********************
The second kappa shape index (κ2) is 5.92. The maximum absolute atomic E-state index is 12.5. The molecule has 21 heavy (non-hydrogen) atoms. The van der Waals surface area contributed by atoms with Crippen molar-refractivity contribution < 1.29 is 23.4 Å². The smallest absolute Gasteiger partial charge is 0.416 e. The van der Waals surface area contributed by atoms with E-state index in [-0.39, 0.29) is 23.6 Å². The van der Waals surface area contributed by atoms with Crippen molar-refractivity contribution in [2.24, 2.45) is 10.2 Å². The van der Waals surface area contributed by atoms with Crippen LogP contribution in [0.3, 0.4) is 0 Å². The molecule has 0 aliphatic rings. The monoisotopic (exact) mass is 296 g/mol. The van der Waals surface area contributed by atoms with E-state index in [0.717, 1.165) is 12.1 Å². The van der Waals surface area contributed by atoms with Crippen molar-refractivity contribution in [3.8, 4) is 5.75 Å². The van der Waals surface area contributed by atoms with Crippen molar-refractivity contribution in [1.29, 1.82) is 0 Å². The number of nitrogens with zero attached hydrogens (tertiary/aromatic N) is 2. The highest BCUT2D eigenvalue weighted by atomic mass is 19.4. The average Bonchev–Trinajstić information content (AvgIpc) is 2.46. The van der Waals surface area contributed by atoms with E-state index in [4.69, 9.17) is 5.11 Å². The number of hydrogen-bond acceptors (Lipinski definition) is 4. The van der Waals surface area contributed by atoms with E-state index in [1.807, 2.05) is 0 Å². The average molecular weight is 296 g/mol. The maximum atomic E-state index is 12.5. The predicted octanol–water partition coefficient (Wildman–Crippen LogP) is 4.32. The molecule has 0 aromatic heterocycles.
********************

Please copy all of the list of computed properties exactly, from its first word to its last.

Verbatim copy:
The second kappa shape index (κ2) is 5.92. The maximum absolute atomic E-state index is 12.5. The molecule has 21 heavy (non-hydrogen) atoms. The van der Waals surface area contributed by atoms with Crippen molar-refractivity contribution < 1.29 is 23.4 Å². The smallest absolute Gasteiger partial charge is 0.416 e. The van der Waals surface area contributed by atoms with E-state index in [-0.39, 0.29) is 23.6 Å². The van der Waals surface area contributed by atoms with Crippen molar-refractivity contribution in [2.24, 2.45) is 10.2 Å². The van der Waals surface area contributed by atoms with Crippen LogP contribution in [0.3, 0.4) is 0 Å². The molecule has 0 aliphatic rings. The monoisotopic (exact) mass is 296 g/mol. The van der Waals surface area contributed by atoms with E-state index in [0.717, 1.165) is 12.1 Å². The van der Waals surface area contributed by atoms with Crippen molar-refractivity contribution in [3.8, 4) is 5.75 Å². The van der Waals surface area contributed by atoms with Crippen molar-refractivity contribution in [1.29, 1.82) is 0 Å². The number of nitrogens with zero attached hydrogens (tertiary/aromatic N) is 2. The highest BCUT2D eigenvalue weighted by atomic mass is 19.4. The average Bonchev–Trinajstić information content (AvgIpc) is 2.46. The van der Waals surface area contributed by atoms with E-state index in [4.69, 9.17) is 5.11 Å². The number of hydrogen-bond acceptors (Lipinski definition) is 4. The van der Waals surface area contributed by atoms with E-state index in [1.807, 2.05) is 0 Å². The average molecular weight is 296 g/mol. The maximum atomic E-state index is 12.5. The predicted octanol–water partition coefficient (Wildman–Crippen LogP) is 4.32. The molecule has 0 aromatic heterocycles.